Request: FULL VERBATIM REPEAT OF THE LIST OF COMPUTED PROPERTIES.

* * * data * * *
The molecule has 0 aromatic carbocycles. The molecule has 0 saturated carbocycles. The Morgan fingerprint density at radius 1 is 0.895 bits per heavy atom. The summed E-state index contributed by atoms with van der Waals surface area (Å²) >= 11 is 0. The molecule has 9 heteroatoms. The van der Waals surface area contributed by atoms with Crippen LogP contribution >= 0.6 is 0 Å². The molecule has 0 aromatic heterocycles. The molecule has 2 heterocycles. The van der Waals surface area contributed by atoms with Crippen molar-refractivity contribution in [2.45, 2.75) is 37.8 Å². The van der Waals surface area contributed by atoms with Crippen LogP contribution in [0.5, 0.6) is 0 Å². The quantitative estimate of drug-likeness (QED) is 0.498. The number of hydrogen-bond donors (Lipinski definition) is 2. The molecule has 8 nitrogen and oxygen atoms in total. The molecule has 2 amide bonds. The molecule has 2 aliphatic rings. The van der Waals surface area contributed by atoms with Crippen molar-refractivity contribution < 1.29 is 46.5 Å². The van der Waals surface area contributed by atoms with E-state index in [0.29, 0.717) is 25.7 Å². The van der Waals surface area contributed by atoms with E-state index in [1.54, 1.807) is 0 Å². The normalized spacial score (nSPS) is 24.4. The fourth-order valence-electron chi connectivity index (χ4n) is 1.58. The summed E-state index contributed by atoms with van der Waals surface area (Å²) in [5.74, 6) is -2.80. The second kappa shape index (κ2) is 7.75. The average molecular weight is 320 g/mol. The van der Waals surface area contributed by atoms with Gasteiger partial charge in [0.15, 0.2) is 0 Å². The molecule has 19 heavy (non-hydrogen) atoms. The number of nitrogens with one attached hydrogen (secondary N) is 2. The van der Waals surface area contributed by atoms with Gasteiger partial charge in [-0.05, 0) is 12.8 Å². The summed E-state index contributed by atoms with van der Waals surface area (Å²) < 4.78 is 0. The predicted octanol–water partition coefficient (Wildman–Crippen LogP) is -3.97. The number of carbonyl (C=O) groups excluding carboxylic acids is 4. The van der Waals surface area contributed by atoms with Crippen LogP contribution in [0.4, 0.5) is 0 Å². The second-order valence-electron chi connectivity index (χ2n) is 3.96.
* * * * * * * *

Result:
The molecule has 0 aromatic carbocycles. The molecule has 0 saturated carbocycles. The Morgan fingerprint density at radius 1 is 0.895 bits per heavy atom. The summed E-state index contributed by atoms with van der Waals surface area (Å²) >= 11 is 0. The molecule has 9 heteroatoms. The van der Waals surface area contributed by atoms with Crippen LogP contribution >= 0.6 is 0 Å². The molecule has 0 aromatic heterocycles. The molecule has 2 heterocycles. The van der Waals surface area contributed by atoms with Crippen molar-refractivity contribution in [2.45, 2.75) is 37.8 Å². The van der Waals surface area contributed by atoms with Crippen LogP contribution in [0.5, 0.6) is 0 Å². The quantitative estimate of drug-likeness (QED) is 0.498. The number of hydrogen-bond donors (Lipinski definition) is 2. The molecule has 8 nitrogen and oxygen atoms in total. The molecule has 2 amide bonds. The molecule has 2 aliphatic rings. The van der Waals surface area contributed by atoms with Crippen molar-refractivity contribution < 1.29 is 46.5 Å². The van der Waals surface area contributed by atoms with E-state index in [0.29, 0.717) is 25.7 Å². The van der Waals surface area contributed by atoms with E-state index in [1.54, 1.807) is 0 Å². The normalized spacial score (nSPS) is 24.4. The fourth-order valence-electron chi connectivity index (χ4n) is 1.58. The summed E-state index contributed by atoms with van der Waals surface area (Å²) in [5.74, 6) is -2.80. The second kappa shape index (κ2) is 7.75. The average molecular weight is 320 g/mol. The van der Waals surface area contributed by atoms with Gasteiger partial charge in [0.15, 0.2) is 0 Å². The molecule has 19 heavy (non-hydrogen) atoms. The number of nitrogens with one attached hydrogen (secondary N) is 2. The van der Waals surface area contributed by atoms with Gasteiger partial charge in [-0.05, 0) is 12.8 Å². The summed E-state index contributed by atoms with van der Waals surface area (Å²) < 4.78 is 0. The predicted octanol–water partition coefficient (Wildman–Crippen LogP) is -3.97. The number of carbonyl (C=O) groups excluding carboxylic acids is 4. The van der Waals surface area contributed by atoms with Crippen LogP contribution in [0.4, 0.5) is 0 Å². The second-order valence-electron chi connectivity index (χ2n) is 3.96.